"I felt humiliated. I felt insulted," Arrington, 71, said in an interview. "All the time I spent, all the people I talked to and all the people I promoted him to. He was like a son and brother. He was everything. That's what is so embarrassing."
Johnson's indictment has cast a pall across Prince George's, a predominantly black county known as a symbol of African American success.
The anguish is especially acute for Johnson's friends, former advisers and loyalists, those who worked for him in the state's attorney's office and then when he was county executive.
These are the people who embraced Johnson's homespun campaign style and identified with his rise from poverty in South Carolina to the height of power just outside the nation's capital.
If Johnson wasn't the most polished of politicians, with a speech impediment and sometimes-tangled syntax, his supporters celebrated him as the guy next door, a leader who seemed to care about the less fortunate, who challenged the actions of the county's police department while much of the political establishment remained silent.
Now, those friends wonder whether they knew him at all.
Seeing a 'disconnect'
"It's like one of your family members was found out to be somebody they're not," said Joe Lomax, Johnson's chief investigator at the state's attorney's office and later a Johnson appointee as deputy director of the county's Department of Homeland Security.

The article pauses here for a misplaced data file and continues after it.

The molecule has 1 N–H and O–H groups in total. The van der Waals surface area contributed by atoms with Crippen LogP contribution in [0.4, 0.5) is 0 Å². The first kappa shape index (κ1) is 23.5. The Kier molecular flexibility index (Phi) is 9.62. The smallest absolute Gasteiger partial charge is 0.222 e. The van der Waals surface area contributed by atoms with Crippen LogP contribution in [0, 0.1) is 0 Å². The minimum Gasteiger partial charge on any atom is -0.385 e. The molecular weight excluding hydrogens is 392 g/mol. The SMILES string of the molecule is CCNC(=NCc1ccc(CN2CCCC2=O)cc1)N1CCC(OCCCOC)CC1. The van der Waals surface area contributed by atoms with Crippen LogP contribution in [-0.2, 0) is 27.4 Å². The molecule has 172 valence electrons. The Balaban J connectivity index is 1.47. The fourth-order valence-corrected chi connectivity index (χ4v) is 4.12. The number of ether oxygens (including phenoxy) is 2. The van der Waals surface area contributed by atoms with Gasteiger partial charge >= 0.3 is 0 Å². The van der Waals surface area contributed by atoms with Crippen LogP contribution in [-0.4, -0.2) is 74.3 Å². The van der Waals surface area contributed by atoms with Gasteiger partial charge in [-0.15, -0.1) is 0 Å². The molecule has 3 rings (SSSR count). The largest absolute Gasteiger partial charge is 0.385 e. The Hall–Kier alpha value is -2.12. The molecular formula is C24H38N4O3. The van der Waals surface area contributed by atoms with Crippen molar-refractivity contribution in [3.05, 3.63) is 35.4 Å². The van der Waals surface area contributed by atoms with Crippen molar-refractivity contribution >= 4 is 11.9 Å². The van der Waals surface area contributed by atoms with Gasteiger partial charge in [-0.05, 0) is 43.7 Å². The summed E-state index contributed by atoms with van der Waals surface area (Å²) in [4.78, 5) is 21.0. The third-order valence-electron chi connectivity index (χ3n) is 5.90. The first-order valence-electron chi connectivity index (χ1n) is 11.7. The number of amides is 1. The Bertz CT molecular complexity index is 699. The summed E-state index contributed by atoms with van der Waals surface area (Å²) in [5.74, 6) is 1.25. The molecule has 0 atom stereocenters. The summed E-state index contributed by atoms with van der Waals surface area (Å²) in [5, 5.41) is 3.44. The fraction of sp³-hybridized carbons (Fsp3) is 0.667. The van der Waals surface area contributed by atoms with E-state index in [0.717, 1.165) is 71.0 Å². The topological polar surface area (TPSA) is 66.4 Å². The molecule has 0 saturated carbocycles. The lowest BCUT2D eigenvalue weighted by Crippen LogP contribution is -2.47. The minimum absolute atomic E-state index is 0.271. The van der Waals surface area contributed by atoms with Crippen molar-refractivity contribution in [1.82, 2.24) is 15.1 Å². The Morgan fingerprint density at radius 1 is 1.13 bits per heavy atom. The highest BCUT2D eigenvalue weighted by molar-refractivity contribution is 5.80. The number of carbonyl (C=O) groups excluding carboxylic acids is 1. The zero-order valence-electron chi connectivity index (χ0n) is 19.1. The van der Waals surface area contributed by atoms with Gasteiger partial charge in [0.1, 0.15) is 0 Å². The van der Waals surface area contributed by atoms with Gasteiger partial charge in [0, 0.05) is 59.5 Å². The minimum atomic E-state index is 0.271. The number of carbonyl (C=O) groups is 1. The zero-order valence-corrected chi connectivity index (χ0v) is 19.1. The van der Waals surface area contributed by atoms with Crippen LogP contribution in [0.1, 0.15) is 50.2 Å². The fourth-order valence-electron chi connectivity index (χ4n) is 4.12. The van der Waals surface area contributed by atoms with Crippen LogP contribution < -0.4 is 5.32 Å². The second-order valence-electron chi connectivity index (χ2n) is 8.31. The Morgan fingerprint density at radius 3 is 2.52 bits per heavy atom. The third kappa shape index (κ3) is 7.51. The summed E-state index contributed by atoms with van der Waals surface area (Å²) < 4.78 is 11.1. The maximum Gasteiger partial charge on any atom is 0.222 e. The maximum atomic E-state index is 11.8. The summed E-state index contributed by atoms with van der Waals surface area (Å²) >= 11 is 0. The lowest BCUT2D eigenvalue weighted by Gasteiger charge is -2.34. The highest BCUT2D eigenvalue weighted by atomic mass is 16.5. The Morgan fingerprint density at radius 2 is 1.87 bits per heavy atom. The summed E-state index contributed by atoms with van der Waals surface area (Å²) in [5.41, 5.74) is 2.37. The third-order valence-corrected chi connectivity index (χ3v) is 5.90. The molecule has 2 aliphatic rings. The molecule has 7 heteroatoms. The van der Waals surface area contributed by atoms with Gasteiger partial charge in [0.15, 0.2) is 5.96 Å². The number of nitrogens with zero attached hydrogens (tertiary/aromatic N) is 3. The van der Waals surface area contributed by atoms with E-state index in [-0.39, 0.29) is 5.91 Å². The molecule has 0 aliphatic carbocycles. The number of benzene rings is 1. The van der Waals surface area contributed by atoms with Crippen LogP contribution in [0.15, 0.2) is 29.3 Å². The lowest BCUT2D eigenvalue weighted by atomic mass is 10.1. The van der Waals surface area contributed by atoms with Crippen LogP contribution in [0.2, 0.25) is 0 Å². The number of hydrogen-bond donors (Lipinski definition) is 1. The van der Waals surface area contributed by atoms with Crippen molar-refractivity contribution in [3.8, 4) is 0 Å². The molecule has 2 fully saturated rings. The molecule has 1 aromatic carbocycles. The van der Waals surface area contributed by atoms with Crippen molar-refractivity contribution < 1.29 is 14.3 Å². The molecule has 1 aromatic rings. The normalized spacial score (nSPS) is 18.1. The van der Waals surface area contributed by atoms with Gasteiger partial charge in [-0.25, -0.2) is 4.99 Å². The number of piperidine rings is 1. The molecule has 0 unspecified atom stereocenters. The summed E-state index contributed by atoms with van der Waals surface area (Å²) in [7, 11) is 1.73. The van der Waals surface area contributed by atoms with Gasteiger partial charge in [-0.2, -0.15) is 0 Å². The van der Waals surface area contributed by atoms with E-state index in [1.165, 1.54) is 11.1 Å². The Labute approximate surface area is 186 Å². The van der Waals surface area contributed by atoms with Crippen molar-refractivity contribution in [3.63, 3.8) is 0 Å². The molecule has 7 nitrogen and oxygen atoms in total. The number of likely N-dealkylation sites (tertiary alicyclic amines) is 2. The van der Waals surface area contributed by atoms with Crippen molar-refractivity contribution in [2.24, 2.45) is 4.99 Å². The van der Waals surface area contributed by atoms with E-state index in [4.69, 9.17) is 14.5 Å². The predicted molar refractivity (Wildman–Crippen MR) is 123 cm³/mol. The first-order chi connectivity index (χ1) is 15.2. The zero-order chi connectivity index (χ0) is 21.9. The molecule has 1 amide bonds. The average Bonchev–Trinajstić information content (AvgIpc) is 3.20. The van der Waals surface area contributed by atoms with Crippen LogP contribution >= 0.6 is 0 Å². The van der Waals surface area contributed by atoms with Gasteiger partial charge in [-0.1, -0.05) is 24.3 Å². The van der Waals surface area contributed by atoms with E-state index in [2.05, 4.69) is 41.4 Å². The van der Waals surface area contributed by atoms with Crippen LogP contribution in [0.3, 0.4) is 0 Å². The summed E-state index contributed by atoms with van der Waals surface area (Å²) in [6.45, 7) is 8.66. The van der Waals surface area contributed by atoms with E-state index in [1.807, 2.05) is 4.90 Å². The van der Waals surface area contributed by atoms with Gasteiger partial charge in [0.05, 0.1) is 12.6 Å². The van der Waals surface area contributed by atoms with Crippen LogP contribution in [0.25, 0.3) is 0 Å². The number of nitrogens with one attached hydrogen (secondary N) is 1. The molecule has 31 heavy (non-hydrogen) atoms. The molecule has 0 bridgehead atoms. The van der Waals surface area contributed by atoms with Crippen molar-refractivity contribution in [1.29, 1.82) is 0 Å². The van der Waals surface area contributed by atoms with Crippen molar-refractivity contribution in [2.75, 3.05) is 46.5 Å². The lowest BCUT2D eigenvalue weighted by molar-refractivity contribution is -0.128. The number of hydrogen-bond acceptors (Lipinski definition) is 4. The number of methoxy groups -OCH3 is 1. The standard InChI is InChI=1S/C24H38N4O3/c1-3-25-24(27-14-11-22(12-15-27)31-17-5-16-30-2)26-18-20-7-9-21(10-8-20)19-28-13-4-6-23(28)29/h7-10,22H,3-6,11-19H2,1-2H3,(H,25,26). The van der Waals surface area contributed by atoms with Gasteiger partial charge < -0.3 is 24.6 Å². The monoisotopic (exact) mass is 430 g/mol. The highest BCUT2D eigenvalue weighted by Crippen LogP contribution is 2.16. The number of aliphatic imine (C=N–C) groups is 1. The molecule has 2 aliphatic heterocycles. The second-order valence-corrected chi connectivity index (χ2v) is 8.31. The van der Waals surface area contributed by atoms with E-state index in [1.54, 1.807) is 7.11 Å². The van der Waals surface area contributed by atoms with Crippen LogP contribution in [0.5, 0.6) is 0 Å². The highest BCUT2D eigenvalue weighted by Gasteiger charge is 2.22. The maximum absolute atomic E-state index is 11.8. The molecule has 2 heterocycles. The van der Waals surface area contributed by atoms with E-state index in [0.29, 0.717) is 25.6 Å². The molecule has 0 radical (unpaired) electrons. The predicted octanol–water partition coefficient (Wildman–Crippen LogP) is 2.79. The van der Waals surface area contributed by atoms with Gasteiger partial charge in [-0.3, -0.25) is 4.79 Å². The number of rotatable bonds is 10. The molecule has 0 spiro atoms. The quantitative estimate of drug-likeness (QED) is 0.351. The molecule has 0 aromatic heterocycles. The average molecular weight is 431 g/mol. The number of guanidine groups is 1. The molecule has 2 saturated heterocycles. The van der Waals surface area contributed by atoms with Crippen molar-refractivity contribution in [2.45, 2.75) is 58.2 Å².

"He was a decent guy, brought up the hard way, not the kind of guy born with a silver spoon stuck up his nose," Lomax said. "He was a grass-roots type of guy, and he did everything according to the rules and regulations. A church-going guy. A believer. A Christian."
Lomax called Johnson "my friend" and added: "I never saw this coming. It's like having breakfast with someone in the morning, then finding out they committed suicide. What happened?"
Gloria Lawlah, a former state senator from Prince George's who is Maryland's director of aging, followed a path similar to Johnson's, coming from South Carolina and rising through the political ranks as the county transitioned from majority white to black.
What disturbs Lawlah, she said, is the "disconnect" between the leader she knew - who always touted the county, gushing about his excitement that Wegmans planned to open a store in Prince George's - and the man depicted in the indictment as taking $15,000 in an envelope from a developer.
"There are two Jack Johnsons," she said. "I don't know that guy in the indictment. I don't recognize him. I'm very sad to lose my friend. He was such a good friend, and he did a lot of good."